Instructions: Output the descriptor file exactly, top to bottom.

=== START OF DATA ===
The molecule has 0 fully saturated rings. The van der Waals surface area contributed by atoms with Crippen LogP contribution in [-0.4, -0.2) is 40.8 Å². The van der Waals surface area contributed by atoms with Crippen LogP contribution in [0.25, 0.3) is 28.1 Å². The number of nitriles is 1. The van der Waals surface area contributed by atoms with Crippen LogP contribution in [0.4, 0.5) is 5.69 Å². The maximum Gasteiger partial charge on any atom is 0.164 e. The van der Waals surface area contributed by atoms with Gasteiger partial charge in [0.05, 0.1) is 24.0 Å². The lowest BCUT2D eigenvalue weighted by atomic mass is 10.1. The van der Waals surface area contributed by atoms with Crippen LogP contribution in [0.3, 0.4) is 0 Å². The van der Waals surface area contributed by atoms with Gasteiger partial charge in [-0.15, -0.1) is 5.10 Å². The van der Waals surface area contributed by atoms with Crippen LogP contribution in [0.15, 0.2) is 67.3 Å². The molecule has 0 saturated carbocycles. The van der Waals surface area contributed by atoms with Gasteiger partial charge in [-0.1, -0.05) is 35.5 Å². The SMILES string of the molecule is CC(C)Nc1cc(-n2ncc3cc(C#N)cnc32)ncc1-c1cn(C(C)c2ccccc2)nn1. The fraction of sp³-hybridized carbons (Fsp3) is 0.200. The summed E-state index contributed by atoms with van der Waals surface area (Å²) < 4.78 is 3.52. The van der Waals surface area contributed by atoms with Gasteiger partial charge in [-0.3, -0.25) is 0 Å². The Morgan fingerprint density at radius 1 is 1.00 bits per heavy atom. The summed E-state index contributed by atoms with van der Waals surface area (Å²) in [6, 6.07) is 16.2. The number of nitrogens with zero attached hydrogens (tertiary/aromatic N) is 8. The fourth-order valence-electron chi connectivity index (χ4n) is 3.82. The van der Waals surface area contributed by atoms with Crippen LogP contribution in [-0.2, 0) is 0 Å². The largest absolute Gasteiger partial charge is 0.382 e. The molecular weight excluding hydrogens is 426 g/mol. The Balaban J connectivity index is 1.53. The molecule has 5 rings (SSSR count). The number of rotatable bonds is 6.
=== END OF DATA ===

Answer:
The molecule has 0 fully saturated rings. The van der Waals surface area contributed by atoms with Crippen LogP contribution in [-0.4, -0.2) is 40.8 Å². The van der Waals surface area contributed by atoms with Crippen LogP contribution in [0.25, 0.3) is 28.1 Å². The number of nitriles is 1. The van der Waals surface area contributed by atoms with Crippen LogP contribution in [0.4, 0.5) is 5.69 Å². The maximum Gasteiger partial charge on any atom is 0.164 e. The van der Waals surface area contributed by atoms with Gasteiger partial charge in [0.05, 0.1) is 24.0 Å². The lowest BCUT2D eigenvalue weighted by atomic mass is 10.1. The van der Waals surface area contributed by atoms with Crippen LogP contribution in [0.3, 0.4) is 0 Å². The van der Waals surface area contributed by atoms with Gasteiger partial charge in [-0.15, -0.1) is 5.10 Å². The van der Waals surface area contributed by atoms with Crippen LogP contribution in [0.15, 0.2) is 67.3 Å². The molecule has 0 saturated carbocycles. The van der Waals surface area contributed by atoms with Gasteiger partial charge in [-0.1, -0.05) is 35.5 Å². The SMILES string of the molecule is CC(C)Nc1cc(-n2ncc3cc(C#N)cnc32)ncc1-c1cn(C(C)c2ccccc2)nn1. The fraction of sp³-hybridized carbons (Fsp3) is 0.200. The summed E-state index contributed by atoms with van der Waals surface area (Å²) < 4.78 is 3.52. The van der Waals surface area contributed by atoms with Gasteiger partial charge in [-0.3, -0.25) is 0 Å². The Morgan fingerprint density at radius 1 is 1.00 bits per heavy atom. The summed E-state index contributed by atoms with van der Waals surface area (Å²) in [6, 6.07) is 16.2. The number of nitrogens with zero attached hydrogens (tertiary/aromatic N) is 8. The fourth-order valence-electron chi connectivity index (χ4n) is 3.82. The van der Waals surface area contributed by atoms with Crippen LogP contribution in [-0.2, 0) is 0 Å². The largest absolute Gasteiger partial charge is 0.382 e. The molecular weight excluding hydrogens is 426 g/mol. The Balaban J connectivity index is 1.53. The molecule has 5 rings (SSSR count). The number of rotatable bonds is 6.